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November 10, 1971 - Image 1

Resource type:
Text
Publication:
The Michigan Daily, 1971-11-10

Disclaimer: Computer generated plain text may have errors. Read more about this.

POLITICS AND
THE INCOME TAX
See Editorial Page

Y r e

SirF

~IAd

SHIVERY
High-43
Low-30
Clearing, sunny, and
warmer in the afternoon

Vol..LXXXII, No. 53

Ann Arbor, Michigan-Wednesday, November 10, 1971

Ten Cents

Ten Pages

U,

student files

RULES UNIT FAILS TO MEET

U'

judicial

system

stalled

,suit against city

residency

law

By JANET GORDON
Daniel Feld, Grad, is filing suit to challenge an Ann'
Arbor law which he says bars many students from par-
ticipating in city government, and specifically from running
for City Council.
The law-known as the Duration Residency Require-}
ent-states that a candidate must be a resident of the ~c
ard in which he or she runs for one year prior to the regis-
tration date
Feld, who had been a Second Ward resident for six years, '
moved out briefly during last summer vacation, returning
several months ago.
Upon finding that his move had4
rendered him ineligible as a coun-
cii candidate, Fell decided to chal-
lenge the regulation in court.
iOn Nov. 2, Arthur Carpenter,
lee Feld's attorney, filed suit in De-
troit's F e d e r a 1 District Court
against the city and city clerk Har-
old Saunders, charging that the law
was unconstitutional.-
refu g ees According to Carpenter, the suit
is -based upon the inability of the
city to prove "compelling interest"
By CHARLES STEIN which would require such a law,
Several hundred East Quad stu- and the law's allegedly discrimi-
dents plan to forego two meals natory nature.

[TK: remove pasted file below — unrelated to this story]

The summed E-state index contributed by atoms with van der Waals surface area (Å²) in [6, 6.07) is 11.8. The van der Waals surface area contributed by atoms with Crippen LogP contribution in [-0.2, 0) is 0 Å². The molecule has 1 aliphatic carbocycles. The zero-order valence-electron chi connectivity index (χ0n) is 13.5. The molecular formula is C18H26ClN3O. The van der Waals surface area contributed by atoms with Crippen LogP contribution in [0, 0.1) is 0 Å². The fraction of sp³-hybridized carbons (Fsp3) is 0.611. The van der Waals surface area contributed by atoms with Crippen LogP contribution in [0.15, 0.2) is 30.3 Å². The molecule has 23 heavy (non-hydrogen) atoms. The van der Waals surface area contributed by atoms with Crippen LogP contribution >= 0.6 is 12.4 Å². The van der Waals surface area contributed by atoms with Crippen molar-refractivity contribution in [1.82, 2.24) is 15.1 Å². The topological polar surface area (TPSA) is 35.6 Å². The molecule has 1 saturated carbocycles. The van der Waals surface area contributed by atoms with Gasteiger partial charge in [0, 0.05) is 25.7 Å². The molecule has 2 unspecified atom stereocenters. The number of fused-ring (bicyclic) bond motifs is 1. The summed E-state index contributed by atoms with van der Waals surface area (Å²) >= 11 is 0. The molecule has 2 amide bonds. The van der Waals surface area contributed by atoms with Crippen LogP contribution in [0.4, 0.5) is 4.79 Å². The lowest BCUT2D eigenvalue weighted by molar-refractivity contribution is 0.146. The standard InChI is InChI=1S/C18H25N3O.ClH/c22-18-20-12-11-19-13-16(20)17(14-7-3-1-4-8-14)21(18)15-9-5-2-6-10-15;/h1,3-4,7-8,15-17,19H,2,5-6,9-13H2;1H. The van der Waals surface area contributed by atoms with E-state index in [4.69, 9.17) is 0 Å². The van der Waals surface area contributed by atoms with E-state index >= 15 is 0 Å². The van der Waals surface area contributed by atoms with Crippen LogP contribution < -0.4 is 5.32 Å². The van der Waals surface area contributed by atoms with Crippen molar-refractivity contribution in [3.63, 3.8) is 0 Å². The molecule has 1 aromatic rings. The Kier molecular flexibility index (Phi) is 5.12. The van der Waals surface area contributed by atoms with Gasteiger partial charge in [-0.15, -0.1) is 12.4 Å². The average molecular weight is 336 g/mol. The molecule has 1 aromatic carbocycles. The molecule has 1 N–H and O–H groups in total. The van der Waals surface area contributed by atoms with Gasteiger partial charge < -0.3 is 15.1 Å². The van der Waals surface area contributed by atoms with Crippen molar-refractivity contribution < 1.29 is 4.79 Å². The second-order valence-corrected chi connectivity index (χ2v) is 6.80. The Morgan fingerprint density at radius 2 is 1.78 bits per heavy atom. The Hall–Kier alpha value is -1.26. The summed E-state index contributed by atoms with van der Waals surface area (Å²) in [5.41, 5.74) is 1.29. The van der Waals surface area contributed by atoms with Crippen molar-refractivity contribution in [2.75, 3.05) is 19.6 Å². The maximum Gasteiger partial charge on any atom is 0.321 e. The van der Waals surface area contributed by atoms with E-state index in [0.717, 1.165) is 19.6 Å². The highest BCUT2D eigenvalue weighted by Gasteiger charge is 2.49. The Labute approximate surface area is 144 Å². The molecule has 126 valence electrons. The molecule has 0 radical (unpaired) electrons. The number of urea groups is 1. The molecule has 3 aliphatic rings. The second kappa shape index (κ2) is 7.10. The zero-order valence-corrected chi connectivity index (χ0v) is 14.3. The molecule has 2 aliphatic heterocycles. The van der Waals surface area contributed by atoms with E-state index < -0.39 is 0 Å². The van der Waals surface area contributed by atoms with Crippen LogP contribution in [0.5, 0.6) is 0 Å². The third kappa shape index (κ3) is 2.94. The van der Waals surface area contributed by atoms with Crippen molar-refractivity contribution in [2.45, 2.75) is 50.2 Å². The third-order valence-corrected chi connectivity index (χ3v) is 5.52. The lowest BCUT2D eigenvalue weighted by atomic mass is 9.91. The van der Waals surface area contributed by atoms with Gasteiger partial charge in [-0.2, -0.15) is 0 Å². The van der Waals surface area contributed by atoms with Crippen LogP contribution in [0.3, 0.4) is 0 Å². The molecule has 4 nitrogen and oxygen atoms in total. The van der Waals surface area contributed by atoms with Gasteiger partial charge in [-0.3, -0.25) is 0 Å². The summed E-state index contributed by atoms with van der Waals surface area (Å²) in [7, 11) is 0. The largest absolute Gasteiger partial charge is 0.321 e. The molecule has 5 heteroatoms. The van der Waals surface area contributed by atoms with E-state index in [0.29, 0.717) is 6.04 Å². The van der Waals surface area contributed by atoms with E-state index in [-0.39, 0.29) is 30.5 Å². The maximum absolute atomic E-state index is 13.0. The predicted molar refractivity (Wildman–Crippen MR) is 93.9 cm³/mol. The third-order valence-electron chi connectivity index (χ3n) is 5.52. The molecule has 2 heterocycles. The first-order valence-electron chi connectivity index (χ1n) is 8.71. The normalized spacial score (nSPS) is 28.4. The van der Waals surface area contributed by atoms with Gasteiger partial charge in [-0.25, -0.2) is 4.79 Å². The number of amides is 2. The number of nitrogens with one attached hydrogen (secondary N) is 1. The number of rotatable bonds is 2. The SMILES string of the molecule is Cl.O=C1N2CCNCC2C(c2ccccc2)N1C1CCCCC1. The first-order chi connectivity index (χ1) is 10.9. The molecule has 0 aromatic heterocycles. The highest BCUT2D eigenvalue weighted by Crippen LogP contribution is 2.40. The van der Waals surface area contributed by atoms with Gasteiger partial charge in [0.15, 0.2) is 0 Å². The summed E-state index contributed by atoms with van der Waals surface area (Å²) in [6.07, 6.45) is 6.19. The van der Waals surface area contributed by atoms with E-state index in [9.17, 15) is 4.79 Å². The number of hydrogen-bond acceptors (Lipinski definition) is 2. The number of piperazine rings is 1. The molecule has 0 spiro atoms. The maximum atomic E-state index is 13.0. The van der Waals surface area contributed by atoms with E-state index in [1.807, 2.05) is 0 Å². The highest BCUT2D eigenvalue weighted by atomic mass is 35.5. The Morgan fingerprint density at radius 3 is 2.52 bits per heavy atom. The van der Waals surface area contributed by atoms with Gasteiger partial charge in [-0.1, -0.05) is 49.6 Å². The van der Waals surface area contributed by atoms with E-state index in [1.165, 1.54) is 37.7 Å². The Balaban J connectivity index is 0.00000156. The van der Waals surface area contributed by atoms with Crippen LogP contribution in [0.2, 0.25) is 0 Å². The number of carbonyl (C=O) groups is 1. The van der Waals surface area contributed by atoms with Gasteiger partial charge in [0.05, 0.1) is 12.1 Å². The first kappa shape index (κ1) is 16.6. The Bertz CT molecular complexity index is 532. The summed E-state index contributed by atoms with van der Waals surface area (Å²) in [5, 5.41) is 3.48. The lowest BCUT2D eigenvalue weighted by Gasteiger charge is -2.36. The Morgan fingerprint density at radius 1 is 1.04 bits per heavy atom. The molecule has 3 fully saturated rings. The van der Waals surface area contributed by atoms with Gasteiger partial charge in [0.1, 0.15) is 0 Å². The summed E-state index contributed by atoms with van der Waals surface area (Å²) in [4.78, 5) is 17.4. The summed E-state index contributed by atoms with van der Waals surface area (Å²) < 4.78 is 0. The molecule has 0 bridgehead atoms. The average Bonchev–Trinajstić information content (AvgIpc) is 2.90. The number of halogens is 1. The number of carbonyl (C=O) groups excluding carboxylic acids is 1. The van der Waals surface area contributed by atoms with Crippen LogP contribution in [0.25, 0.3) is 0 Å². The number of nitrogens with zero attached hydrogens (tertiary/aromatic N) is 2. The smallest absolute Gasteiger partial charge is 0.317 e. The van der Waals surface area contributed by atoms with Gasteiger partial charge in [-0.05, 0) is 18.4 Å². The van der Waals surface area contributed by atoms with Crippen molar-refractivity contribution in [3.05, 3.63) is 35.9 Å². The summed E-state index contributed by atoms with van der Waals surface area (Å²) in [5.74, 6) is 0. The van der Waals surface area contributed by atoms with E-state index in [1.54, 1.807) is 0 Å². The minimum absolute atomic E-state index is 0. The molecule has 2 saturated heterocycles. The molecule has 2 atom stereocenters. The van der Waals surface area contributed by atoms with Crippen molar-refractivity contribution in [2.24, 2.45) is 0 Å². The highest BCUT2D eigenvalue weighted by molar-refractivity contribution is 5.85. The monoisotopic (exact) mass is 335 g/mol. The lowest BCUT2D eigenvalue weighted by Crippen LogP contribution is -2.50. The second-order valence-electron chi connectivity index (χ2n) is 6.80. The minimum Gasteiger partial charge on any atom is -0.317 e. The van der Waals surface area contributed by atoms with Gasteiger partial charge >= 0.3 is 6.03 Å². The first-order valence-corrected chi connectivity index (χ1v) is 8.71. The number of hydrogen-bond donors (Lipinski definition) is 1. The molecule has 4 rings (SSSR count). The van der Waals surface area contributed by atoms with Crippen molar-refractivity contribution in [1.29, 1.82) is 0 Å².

today in an effort to generate stu- Students, Feld contends, who are'
ent concern for the Pakistan otherwise qualified candidates are
refugee crisis, prevented by the law from running .
Students who skip both lunch and because they tend to change wards
dinner will receive food service often.
credit to equal the cost of the raw City attorney Jerold Lax explain-
materials for the two meals-ap- ed yesterday that the law was de- Chinese delegatess
proximately $1.10 each. vised under the assumption that Kao Liang, head of mainland China's adva
*The sum obtained through these "residency requirements help pro- United Nations, is greeted at U.N. headquarte
credits will be donated'to a British duce more familiarity with the terday by Byron Castrounis, a U.N. proto
relief agency named Oxfam which problems and therefore a more in- delegation from the Peoples Republic of Chin
is presently involved in providing formed candidate."
relief for East Pakistani refugees Under law, the city has 20 days York tomorrow. (See News Briefs, Page 3.)
who. have fled to India. during which to respond to the
A similar form of protest was suit. RESIGNS PRESIDENCY:
planned on a national. scale for According to Lax, the city has
Rov. 3, but local organizers did not, as yet, considered a formal
not become aware of it until it was reply. i
too late to participate. For Feld to qualify as a candi-
The ordinance states that for ,tu- date in the next election, however, IS
dents to receive rebates on meals the decision must come in the near
The final deadline for filing pe-

-Associated Press
arrive
nce delegation to the
ers in New York yes-
col official. The full
na is expected in New

By LINDSAY CHANEY
In September, it appeared
that the five-year quest for a
University-wide legal system
would be completed by the end
of this semester. But now, it is
likely the system will not be
implemented until well into
the winter term.
Of the two parts to the legal
system-a set of conduct rules and
a judicial mechanism to enforce
the rules-the judicial mechanism
is close to a reality, but the con-
I duct rulesshave been delayed be-
cause of student turnover on the
committee which is formulating
them.
University Council (UC) - the
group charged by the Regents in